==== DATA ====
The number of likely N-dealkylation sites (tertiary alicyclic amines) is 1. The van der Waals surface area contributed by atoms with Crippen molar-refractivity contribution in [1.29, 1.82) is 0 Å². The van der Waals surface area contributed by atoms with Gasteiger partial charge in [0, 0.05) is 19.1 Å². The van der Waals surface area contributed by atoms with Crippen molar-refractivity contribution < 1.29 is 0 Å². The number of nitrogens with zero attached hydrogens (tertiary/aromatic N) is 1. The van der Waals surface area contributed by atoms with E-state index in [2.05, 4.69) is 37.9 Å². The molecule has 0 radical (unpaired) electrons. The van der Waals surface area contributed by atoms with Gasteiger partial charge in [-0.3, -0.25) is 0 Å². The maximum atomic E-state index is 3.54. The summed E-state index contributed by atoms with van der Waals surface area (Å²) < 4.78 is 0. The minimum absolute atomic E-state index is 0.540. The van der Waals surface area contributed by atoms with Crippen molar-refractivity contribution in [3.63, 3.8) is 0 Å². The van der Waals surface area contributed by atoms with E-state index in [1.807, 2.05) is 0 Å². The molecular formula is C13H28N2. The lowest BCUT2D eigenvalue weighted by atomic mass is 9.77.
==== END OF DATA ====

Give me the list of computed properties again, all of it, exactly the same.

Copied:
The number of likely N-dealkylation sites (tertiary alicyclic amines) is 1. The van der Waals surface area contributed by atoms with Crippen molar-refractivity contribution in [1.29, 1.82) is 0 Å². The van der Waals surface area contributed by atoms with Gasteiger partial charge in [0, 0.05) is 19.1 Å². The van der Waals surface area contributed by atoms with Crippen molar-refractivity contribution < 1.29 is 0 Å². The number of nitrogens with zero attached hydrogens (tertiary/aromatic N) is 1. The van der Waals surface area contributed by atoms with E-state index in [2.05, 4.69) is 37.9 Å². The molecule has 0 radical (unpaired) electrons. The van der Waals surface area contributed by atoms with Gasteiger partial charge in [-0.3, -0.25) is 0 Å². The maximum atomic E-state index is 3.54. The summed E-state index contributed by atoms with van der Waals surface area (Å²) < 4.78 is 0. The minimum absolute atomic E-state index is 0.540. The van der Waals surface area contributed by atoms with Crippen molar-refractivity contribution in [3.63, 3.8) is 0 Å². The van der Waals surface area contributed by atoms with E-state index in [1.807, 2.05) is 0 Å². The molecular formula is C13H28N2. The lowest BCUT2D eigenvalue weighted by atomic mass is 9.77.